Abstract : A good knowledge of geological reservoirs and their evolution is crucial for many applications (oil or gas prospecting/extraction, gas or waste storage, rehabilitation of industrial sites, control of soil and ground water pollution). The complexity of the coupling between chemical reactions and fluid transport, the non-linearity of the equations and the diversity of the spatial and temporal scales render the modeling compulsory. During acid gas injection in geological structures, the most reactive primary minerals dissolve due to ground water acidification. As a result, the fluid gains chemical elements and may reach a state of oversaturation with respect to other primary minerals, or with respect to minerals not initially present in the assemblage (secondary minerals); so that these minerals can precipitate. A good accuracy of the predictions is critical to have a proper assessment of gas storage capability and help prevent mechanical risks; the program ability to choose the right minerals that will precipitate, and to know precisely the kinetics of primary minerals growth and of secondary minerals precipitation is very important.
In ARCHIMEDE code (developed by E.N.S.M-S.E, Ecole Nationale Supérieure des Mines de Saint-Etienne, in collaboration with the I.F.P., Institut Français du Pétrole), only the geochemical reactions are considered, ruling out transport aspects. The purpose of the present thesis was first to solve some problems that could not allow the computation of volume variations caused by chemical reactions ; these were solved by rewriting the program main lines; the second purpose was to elaborate and implement a nucleation/ripening/growth routine for precipitation of secondary minerals.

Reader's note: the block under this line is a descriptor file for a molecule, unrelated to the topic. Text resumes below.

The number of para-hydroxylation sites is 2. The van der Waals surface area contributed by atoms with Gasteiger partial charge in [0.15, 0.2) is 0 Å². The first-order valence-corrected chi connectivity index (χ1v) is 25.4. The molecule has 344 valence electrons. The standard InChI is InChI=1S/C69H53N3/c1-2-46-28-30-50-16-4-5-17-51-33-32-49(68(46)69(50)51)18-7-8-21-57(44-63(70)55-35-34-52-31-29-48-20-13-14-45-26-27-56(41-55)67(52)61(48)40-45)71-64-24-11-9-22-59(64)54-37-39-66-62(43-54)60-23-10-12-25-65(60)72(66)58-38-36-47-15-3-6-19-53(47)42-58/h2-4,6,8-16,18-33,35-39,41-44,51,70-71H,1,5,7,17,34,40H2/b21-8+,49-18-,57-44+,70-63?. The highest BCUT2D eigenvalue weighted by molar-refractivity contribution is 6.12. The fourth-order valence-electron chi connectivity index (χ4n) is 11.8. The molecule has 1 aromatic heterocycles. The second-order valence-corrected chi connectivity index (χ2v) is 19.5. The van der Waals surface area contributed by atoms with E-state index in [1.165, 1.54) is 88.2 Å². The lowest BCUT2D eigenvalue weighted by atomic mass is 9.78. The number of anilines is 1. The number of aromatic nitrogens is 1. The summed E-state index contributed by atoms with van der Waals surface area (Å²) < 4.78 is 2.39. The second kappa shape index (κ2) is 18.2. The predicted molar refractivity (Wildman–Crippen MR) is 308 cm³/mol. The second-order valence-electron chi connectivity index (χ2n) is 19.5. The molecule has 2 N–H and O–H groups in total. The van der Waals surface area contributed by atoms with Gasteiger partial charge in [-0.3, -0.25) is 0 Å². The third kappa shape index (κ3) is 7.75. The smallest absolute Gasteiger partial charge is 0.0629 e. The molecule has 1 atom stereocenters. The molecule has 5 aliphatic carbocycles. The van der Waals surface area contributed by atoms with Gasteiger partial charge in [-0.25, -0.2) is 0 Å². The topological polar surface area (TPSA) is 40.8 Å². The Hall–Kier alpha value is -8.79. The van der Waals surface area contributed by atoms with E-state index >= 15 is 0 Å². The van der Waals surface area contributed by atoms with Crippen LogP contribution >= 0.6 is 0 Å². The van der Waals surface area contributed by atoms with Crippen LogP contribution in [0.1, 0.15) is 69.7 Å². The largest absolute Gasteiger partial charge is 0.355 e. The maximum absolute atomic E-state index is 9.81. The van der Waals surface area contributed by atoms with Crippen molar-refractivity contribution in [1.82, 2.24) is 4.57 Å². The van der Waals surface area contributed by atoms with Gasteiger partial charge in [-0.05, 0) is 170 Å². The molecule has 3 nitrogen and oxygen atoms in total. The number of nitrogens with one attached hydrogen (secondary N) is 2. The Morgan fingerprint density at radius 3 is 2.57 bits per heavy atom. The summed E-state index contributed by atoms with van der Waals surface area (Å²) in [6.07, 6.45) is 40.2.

The considering of the appearance of minerals in natural assemblages gave us hints in this task. Numerical simulations showed the shortcomings of representing precipitation by mere crystal growth for secondary minerals. We thus defined a new model for secondary minerals precipitation. The nucleation step, that is to say the appearance of first crystals, and its kinetics was taken into account. Then, the competition between nucleation and growth was computed and this required to consider crystals with various sizes and to predict their Ostwald ripening through a parallel calculation.
The outcome of this work is an entirely new algorithm able to manage, for each secondary mineral, the initial stage of nucleation/ripening and the transition to crystal growth. The sensitivity of this model with respect to the different parameters could be analyzed by help of numerical simulations. Different tests showed the model to be satisfactory.